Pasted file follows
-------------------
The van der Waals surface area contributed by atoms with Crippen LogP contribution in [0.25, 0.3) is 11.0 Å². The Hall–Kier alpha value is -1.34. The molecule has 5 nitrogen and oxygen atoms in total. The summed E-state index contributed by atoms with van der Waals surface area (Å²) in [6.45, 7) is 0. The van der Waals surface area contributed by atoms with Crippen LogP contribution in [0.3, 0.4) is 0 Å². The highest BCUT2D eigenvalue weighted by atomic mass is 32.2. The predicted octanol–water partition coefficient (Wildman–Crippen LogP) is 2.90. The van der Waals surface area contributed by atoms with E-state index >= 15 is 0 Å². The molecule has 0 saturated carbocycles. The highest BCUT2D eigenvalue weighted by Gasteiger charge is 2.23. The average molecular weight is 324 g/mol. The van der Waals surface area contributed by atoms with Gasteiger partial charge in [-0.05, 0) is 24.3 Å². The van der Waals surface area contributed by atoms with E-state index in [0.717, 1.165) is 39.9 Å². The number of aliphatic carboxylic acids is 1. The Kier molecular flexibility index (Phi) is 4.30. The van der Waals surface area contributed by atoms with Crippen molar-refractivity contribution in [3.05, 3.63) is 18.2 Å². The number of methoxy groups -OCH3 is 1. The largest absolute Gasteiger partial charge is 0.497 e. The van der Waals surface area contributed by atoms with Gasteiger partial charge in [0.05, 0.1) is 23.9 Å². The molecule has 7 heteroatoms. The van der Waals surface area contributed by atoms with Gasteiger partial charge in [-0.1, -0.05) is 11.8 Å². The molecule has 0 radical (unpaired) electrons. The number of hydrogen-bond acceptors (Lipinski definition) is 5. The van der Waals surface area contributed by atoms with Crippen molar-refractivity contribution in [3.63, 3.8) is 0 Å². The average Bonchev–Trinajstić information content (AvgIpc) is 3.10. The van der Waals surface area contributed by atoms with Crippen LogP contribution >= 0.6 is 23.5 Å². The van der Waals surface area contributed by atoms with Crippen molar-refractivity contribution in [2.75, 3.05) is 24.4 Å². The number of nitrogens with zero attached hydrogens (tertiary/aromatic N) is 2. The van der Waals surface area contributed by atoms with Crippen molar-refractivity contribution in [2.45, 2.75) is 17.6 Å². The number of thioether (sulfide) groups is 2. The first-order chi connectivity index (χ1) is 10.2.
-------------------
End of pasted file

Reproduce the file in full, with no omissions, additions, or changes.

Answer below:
The van der Waals surface area contributed by atoms with Crippen LogP contribution in [0.25, 0.3) is 11.0 Å². The Hall–Kier alpha value is -1.34. The molecule has 5 nitrogen and oxygen atoms in total. The summed E-state index contributed by atoms with van der Waals surface area (Å²) in [6.45, 7) is 0. The van der Waals surface area contributed by atoms with Crippen LogP contribution in [0.3, 0.4) is 0 Å². The highest BCUT2D eigenvalue weighted by atomic mass is 32.2. The predicted octanol–water partition coefficient (Wildman–Crippen LogP) is 2.90. The van der Waals surface area contributed by atoms with E-state index >= 15 is 0 Å². The molecule has 0 saturated carbocycles. The highest BCUT2D eigenvalue weighted by Gasteiger charge is 2.23. The average molecular weight is 324 g/mol. The van der Waals surface area contributed by atoms with Gasteiger partial charge in [-0.05, 0) is 24.3 Å². The van der Waals surface area contributed by atoms with E-state index in [0.717, 1.165) is 39.9 Å². The number of aliphatic carboxylic acids is 1. The Kier molecular flexibility index (Phi) is 4.30. The van der Waals surface area contributed by atoms with Crippen molar-refractivity contribution in [3.05, 3.63) is 18.2 Å². The number of methoxy groups -OCH3 is 1. The largest absolute Gasteiger partial charge is 0.497 e. The van der Waals surface area contributed by atoms with Gasteiger partial charge in [0.05, 0.1) is 23.9 Å². The molecule has 7 heteroatoms. The van der Waals surface area contributed by atoms with Gasteiger partial charge in [-0.1, -0.05) is 11.8 Å². The molecule has 0 radical (unpaired) electrons. The number of hydrogen-bond acceptors (Lipinski definition) is 5. The van der Waals surface area contributed by atoms with Crippen molar-refractivity contribution in [3.63, 3.8) is 0 Å². The average Bonchev–Trinajstić information content (AvgIpc) is 3.10. The van der Waals surface area contributed by atoms with Crippen LogP contribution >= 0.6 is 23.5 Å². The van der Waals surface area contributed by atoms with Crippen molar-refractivity contribution in [2.75, 3.05) is 24.4 Å². The number of nitrogens with zero attached hydrogens (tertiary/aromatic N) is 2. The van der Waals surface area contributed by atoms with Crippen molar-refractivity contribution in [2.45, 2.75) is 17.6 Å². The number of thioether (sulfide) groups is 2. The first-order chi connectivity index (χ1) is 10.2.